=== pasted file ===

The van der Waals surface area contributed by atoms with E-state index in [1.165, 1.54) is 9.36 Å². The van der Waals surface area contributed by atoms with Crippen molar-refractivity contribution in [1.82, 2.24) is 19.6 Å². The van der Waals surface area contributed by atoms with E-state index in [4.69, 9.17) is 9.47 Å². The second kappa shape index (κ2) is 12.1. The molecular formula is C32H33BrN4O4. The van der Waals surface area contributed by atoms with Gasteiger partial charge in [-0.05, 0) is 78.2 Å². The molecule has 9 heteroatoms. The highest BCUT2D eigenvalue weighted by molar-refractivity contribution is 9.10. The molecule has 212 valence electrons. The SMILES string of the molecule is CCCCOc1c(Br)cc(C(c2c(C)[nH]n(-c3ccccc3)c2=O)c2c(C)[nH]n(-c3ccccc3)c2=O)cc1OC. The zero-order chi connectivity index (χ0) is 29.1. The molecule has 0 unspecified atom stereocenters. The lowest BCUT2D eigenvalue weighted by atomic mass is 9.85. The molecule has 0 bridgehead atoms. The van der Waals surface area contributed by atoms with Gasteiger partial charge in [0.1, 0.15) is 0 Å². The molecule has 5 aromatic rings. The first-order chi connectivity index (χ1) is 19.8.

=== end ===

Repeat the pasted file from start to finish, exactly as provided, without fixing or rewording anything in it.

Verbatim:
The van der Waals surface area contributed by atoms with E-state index in [1.165, 1.54) is 9.36 Å². The van der Waals surface area contributed by atoms with Crippen molar-refractivity contribution in [1.82, 2.24) is 19.6 Å². The van der Waals surface area contributed by atoms with E-state index in [4.69, 9.17) is 9.47 Å². The second kappa shape index (κ2) is 12.1. The molecular formula is C32H33BrN4O4. The van der Waals surface area contributed by atoms with Gasteiger partial charge in [-0.05, 0) is 78.2 Å². The molecule has 9 heteroatoms. The highest BCUT2D eigenvalue weighted by molar-refractivity contribution is 9.10. The molecule has 212 valence electrons. The SMILES string of the molecule is CCCCOc1c(Br)cc(C(c2c(C)[nH]n(-c3ccccc3)c2=O)c2c(C)[nH]n(-c3ccccc3)c2=O)cc1OC. The zero-order chi connectivity index (χ0) is 29.1. The molecule has 0 unspecified atom stereocenters. The lowest BCUT2D eigenvalue weighted by atomic mass is 9.85. The molecule has 0 bridgehead atoms. The van der Waals surface area contributed by atoms with Gasteiger partial charge in [0.1, 0.15) is 0 Å². The molecule has 5 aromatic rings. The first-order chi connectivity index (χ1) is 19.8.